Wednesday, October 27, 2010

Remember the old saying, "Faint heart never won fair lady."

I'm seeing  a bit of red over this front page story in today's Globe, particularly the beginning of this sentence:
"But more specifically, insiders said the Liberals will abandon nanny state proposals like universal child care and put forward boutique proposals that would cost relatively little and target areas where many Canadians are hurting – such as their family-care plan, which would give family caregivers a six-month employment-insurance benefit similar to parental leave and a family-care tax benefit for low- and moderate-income earners modelled on the child tax benefit."
Insiders say the Liberals will abandon universal child care do they?  On a day when I'll be attending an event for Liberal women with members of the Liberal women's caucus and former female Liberal luminaries, billed as an opportunity for women to participate in the Party's policy development we read this?  
It is also rather galling coming so swiftly after Person's Day when at a panel discussion following the ceremony we heard the Governor General's Person's Award laureates speak about the importance of universal child care to the cause of women's equality.
Although I am sometimes referred to as an "insider", and it can certainly be a useful moniker from time-to-time I'll admit, in reality I am not.  As a member of the LPC, I shouldn't have to be, or become, an "insider" to effectively influence policy. 
It will be an interesting discussion tonight, no doubt.

Friday, October 1, 2010

"Rome was not built in a day."

If you want collective smarts, include women in your group.
If you want collective smarts, include women in your group.
If you want collective smarts, include women in your group.
If you want collective smarts, include women in your group.

Sorry to shout at you House of Commons and Canadian political parties, but sometimes you can be a little thick headed.  No matter how you read it or where you put the emphasis, this headline (and article) in today's (New and Improved!) Globe and Mail contains an important message for our democracy.  To make the Canadian Parliament(s), political discourse and decision-making work better, we need more women - preferably in equal numbers to men at the table.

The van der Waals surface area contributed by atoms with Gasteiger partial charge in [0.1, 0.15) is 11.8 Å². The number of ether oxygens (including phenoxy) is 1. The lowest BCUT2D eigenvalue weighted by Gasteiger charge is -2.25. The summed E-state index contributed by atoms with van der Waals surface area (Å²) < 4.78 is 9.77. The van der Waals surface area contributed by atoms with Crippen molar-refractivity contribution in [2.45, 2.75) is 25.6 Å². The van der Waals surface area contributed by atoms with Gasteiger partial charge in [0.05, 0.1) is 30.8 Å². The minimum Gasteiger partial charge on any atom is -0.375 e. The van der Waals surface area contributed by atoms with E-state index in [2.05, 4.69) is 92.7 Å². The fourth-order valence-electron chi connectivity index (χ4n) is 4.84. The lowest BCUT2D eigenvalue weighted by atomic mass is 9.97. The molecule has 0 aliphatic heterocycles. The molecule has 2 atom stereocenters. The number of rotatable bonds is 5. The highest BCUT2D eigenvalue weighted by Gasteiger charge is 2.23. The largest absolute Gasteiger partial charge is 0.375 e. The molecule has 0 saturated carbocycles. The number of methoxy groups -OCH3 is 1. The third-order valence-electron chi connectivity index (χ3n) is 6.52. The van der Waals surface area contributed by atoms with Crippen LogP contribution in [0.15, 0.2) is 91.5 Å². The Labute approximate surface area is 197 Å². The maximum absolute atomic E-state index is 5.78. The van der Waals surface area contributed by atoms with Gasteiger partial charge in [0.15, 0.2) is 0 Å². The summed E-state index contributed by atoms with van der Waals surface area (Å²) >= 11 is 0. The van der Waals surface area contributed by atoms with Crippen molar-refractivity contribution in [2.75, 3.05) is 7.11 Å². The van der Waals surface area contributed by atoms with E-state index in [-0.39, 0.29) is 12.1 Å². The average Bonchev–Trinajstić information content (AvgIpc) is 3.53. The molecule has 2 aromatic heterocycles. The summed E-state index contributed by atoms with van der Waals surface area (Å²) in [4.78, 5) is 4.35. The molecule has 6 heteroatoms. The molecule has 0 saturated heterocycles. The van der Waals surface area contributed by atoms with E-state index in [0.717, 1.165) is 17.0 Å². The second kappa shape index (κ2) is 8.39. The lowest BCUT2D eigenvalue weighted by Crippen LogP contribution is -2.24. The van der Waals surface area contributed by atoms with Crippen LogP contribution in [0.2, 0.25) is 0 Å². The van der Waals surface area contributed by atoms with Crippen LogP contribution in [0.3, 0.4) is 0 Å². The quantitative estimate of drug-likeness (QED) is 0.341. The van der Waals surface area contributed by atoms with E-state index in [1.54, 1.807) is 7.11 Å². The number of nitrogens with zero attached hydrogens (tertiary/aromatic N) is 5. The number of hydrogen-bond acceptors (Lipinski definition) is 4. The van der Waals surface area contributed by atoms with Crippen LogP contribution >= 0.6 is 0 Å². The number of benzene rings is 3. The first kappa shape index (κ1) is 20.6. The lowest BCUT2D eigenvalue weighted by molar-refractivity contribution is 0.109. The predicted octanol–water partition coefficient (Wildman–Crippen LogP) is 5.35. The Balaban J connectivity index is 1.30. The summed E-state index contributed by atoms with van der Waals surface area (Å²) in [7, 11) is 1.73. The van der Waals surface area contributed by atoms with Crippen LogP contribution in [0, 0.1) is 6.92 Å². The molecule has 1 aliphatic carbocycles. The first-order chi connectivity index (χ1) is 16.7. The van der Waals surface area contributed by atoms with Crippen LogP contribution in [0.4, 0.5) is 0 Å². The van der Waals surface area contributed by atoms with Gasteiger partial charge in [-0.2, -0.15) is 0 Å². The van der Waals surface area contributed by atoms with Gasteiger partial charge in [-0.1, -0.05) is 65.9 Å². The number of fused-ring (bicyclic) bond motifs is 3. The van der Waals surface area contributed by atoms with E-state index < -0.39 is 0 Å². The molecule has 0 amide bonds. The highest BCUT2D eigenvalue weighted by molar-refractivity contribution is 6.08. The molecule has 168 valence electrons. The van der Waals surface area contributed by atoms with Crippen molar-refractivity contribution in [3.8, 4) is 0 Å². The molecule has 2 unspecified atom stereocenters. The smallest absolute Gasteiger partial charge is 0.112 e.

The aspect I find most interesting in the article and the referred-to study -- one which I myself have pontificated upon -- is the concept of decision-making and the impact of gender on it. (Of course as the study is published in the journal, 'Science', I predict one party to ridicule and dismiss it, quickly, harshly and often. But that would be a partisan aside.)

Here are some relevant quotes from the article:

"“The individual intelligence of members is not a very strong predictor of collective intelligence,” said lead researcher Anita Woolley, of Carnegie Mellon University in Pennsylvania.
Researchers divided 700 people into groups of two to five, and set out to measure their ability to perform tasks such as brainstorming, solving puzzles and making moral judgments. The goal was to assess collective intelligence, dubbed the “c factor.”
They found that groups that worked well were ones where members interacted and participated equally. They tended to include more women.
“We didn’t expect that the proportion of women would be a significant influence, but we found that it was,” Prof. Woolley, an organizational psychologist, said in an interview. “The effect was linear, meaning the more women, the better.”"
"Tiffany Paulsen, a Saskatoon lawyer and city councillor who sits on numerous working groups and committees, has found that women tend to take a collaborative approach to decisions and weigh issues from different perspectives.
“When you have more thoughtful and intelligent discussions, the quality of your decision increases,” she said. Men tend to be more aggressive in their statements and interactions, she said, while women tend to be more “reflective.”
“It does increase the group intelligence. The more thought you put into what you say, the more likely it will improve what comes out of your mouth.”"

My view is that it is literally only natural that men and women, who (without other societal impact) exist in equal numbers and who are obviously different, complement each other in the system sometimes referred to as humanity.

In other words "the system" works best when we work together, the way we were intended.